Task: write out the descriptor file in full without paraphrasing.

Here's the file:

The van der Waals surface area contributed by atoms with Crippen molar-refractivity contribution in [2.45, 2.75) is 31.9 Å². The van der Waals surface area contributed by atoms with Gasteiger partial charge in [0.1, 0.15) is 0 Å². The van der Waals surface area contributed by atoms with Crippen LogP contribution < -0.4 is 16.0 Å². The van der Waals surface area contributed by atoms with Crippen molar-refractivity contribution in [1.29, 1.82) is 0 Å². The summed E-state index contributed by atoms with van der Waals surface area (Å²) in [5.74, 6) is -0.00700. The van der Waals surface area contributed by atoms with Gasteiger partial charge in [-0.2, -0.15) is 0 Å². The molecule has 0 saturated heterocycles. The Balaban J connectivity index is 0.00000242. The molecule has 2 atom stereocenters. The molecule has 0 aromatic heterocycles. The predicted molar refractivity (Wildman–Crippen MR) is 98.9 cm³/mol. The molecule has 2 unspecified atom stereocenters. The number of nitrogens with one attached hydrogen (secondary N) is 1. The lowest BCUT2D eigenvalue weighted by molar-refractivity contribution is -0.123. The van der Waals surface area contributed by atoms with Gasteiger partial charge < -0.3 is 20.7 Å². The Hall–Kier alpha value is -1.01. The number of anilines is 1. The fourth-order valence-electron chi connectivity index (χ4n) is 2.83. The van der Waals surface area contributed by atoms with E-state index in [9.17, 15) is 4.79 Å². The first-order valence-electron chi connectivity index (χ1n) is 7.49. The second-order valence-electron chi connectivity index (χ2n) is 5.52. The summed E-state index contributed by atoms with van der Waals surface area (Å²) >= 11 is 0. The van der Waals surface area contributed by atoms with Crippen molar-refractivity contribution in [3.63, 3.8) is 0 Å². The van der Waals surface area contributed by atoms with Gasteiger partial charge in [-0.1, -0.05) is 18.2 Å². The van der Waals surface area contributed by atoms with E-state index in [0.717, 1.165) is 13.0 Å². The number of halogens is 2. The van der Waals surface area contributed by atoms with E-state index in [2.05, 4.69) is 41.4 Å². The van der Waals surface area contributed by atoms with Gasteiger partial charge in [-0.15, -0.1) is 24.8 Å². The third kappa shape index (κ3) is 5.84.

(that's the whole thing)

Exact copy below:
The van der Waals surface area contributed by atoms with Crippen molar-refractivity contribution in [2.45, 2.75) is 31.9 Å². The van der Waals surface area contributed by atoms with Gasteiger partial charge in [0.1, 0.15) is 0 Å². The van der Waals surface area contributed by atoms with Crippen LogP contribution < -0.4 is 16.0 Å². The van der Waals surface area contributed by atoms with Crippen molar-refractivity contribution in [1.29, 1.82) is 0 Å². The summed E-state index contributed by atoms with van der Waals surface area (Å²) in [5.74, 6) is -0.00700. The van der Waals surface area contributed by atoms with Gasteiger partial charge in [-0.2, -0.15) is 0 Å². The molecule has 0 saturated heterocycles. The Balaban J connectivity index is 0.00000242. The molecule has 2 atom stereocenters. The molecule has 0 aromatic heterocycles. The predicted molar refractivity (Wildman–Crippen MR) is 98.9 cm³/mol. The molecule has 2 unspecified atom stereocenters. The number of nitrogens with one attached hydrogen (secondary N) is 1. The lowest BCUT2D eigenvalue weighted by molar-refractivity contribution is -0.123. The van der Waals surface area contributed by atoms with Gasteiger partial charge < -0.3 is 20.7 Å². The Hall–Kier alpha value is -1.01. The number of anilines is 1. The fourth-order valence-electron chi connectivity index (χ4n) is 2.83. The van der Waals surface area contributed by atoms with E-state index in [9.17, 15) is 4.79 Å². The first-order valence-electron chi connectivity index (χ1n) is 7.49. The second-order valence-electron chi connectivity index (χ2n) is 5.52. The summed E-state index contributed by atoms with van der Waals surface area (Å²) >= 11 is 0. The van der Waals surface area contributed by atoms with Crippen molar-refractivity contribution in [3.63, 3.8) is 0 Å². The van der Waals surface area contributed by atoms with Gasteiger partial charge in [-0.1, -0.05) is 18.2 Å². The van der Waals surface area contributed by atoms with E-state index in [0.717, 1.165) is 13.0 Å². The number of halogens is 2. The van der Waals surface area contributed by atoms with E-state index in [2.05, 4.69) is 41.4 Å². The van der Waals surface area contributed by atoms with Gasteiger partial charge in [-0.15, -0.1) is 24.8 Å². The third kappa shape index (κ3) is 5.84.